FireEye is considered one of the world’s top cyber-security firms. They are the ones that Sony hired after the infamous hack by North Korea. Now FireEye is the scene of the crime. The company announced that its own tightly guarded hacking tools, used to test security for clients around the world, has been stolen by hackers working for an unspecified nation-state. The company’s president published a blog post about it today:

Based on my 25 years in cyber security and responding to incidents, I’ve concluded we are witnessing an attack by a nation with top-tier offensive capabilities. This attack is different from the tens of thousands of incidents we have responded to throughout the years. The attackers tailored their world-class capabilities specifically to target and attack FireEye. They are highly trained in operational security and executed with discipline and focus. They operated clandestinely, using methods that counter security tools and forensic examination. They used a novel combination of techniques not witnessed by us or our partners in the past…

We are not sure if the attacker intends to use our Red Team tools or to publicly disclose them. Nevertheless, out of an abundance of caution, we have developed more than 300 countermeasures for our customers, and the community at large, to use in order to minimize the potential impact of the theft of these tools.

The tools could potentially be used to hack other companies or nations and provide some plausible deniability, but since FireEye is releasing data on all of the tools that were stolen the usefulness of the tools is somewhat limited. So what was the point of this detailed and probably expensive operation?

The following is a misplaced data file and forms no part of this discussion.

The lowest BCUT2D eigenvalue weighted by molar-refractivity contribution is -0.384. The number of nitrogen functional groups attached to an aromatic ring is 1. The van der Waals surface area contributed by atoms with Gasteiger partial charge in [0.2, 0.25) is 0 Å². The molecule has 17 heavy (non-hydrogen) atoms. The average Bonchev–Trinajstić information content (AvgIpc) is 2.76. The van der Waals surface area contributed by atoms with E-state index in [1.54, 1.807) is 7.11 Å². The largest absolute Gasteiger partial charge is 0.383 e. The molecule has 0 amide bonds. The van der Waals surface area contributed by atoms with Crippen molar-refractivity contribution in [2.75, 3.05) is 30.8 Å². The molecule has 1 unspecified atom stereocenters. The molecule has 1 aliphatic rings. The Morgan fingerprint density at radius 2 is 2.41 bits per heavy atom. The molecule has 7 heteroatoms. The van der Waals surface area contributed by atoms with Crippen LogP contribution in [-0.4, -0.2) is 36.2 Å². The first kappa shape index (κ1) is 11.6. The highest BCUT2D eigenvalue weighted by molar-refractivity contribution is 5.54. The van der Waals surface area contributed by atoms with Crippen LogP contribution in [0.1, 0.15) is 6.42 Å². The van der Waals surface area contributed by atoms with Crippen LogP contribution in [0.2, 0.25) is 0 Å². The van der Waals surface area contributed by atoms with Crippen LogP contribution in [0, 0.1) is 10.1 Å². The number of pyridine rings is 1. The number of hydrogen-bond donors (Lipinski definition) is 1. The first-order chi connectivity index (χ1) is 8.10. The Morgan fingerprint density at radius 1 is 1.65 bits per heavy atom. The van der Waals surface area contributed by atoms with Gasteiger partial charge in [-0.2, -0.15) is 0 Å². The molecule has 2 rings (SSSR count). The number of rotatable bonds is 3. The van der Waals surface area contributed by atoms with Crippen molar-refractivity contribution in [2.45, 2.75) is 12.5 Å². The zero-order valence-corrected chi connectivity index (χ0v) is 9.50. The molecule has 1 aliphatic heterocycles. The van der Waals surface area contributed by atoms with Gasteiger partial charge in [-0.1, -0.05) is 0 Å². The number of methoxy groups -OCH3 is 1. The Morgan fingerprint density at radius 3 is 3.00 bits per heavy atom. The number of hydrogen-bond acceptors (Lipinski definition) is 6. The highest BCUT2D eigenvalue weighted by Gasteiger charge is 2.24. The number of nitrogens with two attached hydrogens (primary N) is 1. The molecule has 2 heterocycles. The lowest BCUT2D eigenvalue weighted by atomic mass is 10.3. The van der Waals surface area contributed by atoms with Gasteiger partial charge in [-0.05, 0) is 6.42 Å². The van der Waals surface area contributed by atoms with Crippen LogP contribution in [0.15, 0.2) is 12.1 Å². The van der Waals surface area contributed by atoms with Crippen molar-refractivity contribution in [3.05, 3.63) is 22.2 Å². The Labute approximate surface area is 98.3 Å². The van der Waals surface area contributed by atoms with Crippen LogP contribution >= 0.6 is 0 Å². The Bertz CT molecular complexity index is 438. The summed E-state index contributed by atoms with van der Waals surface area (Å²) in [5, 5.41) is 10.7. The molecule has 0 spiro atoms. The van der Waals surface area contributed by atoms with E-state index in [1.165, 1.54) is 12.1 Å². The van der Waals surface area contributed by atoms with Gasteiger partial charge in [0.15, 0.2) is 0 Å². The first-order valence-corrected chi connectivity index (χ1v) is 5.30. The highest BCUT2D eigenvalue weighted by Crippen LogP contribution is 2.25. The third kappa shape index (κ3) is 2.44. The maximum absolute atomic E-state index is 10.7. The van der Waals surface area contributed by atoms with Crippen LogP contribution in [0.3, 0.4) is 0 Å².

No one is saying who is responsible for the hack but the NY Times suggests it looks like the work of Russia. And in Russia’s case, this may be more of a personal retaliation than an attempt to gain any real advantage:

The F.B.I. on Tuesday confirmed that the hack was the work of a state, but it also would not say which one. Matt Gorham, assistant director of the F.B.I. Cyber Division, said, “The F.B.I. is investigating the incident and preliminary indications show an actor with a high level of sophistication consistent with a nation-state.”

The hack raises the possibility that Russian intelligence agencies saw an advantage in mounting the attack while American attention — including FireEye’s — was focused on securing the presidential election system…

The attack on FireEye could be a retaliation of sorts. The company’s investigators have repeatedly called out units of the Russian military intelligence — the G.R.U., the S.V.R. and the F.S.B., the successor agency to the Soviet-era K.G.B. — for high-profile hacks on the power grid in Ukraine and on American municipalities. They were also the first to call out the Russian hackers behind an attack that successfully dismantled the industrial safety locks at a Saudi petrochemical plant, the very last step before triggering an explosion.

“The Russians believe in revenge,” said James A. Lewis, a cybersecurity expert at the Center for Strategic and International Studies in Washington. “Suddenly, FireEye’s customers are vulnerable.”

This makes a certain sense. FireEye has effectively interfered with some previous Russian hacks and this is their way of showing who is boss, i.e. if we wanted to we could take your own tools right out of your digital vault. And they did which I guess gives them a certain amount of bragging rights. And really what’s the point of having an authoritarian state if you can’t brag about your own power?

Officially the Russians have denied any involvement, but that’s just what they always do when they are accused of doing something illegal. Their denials can usually be ignored.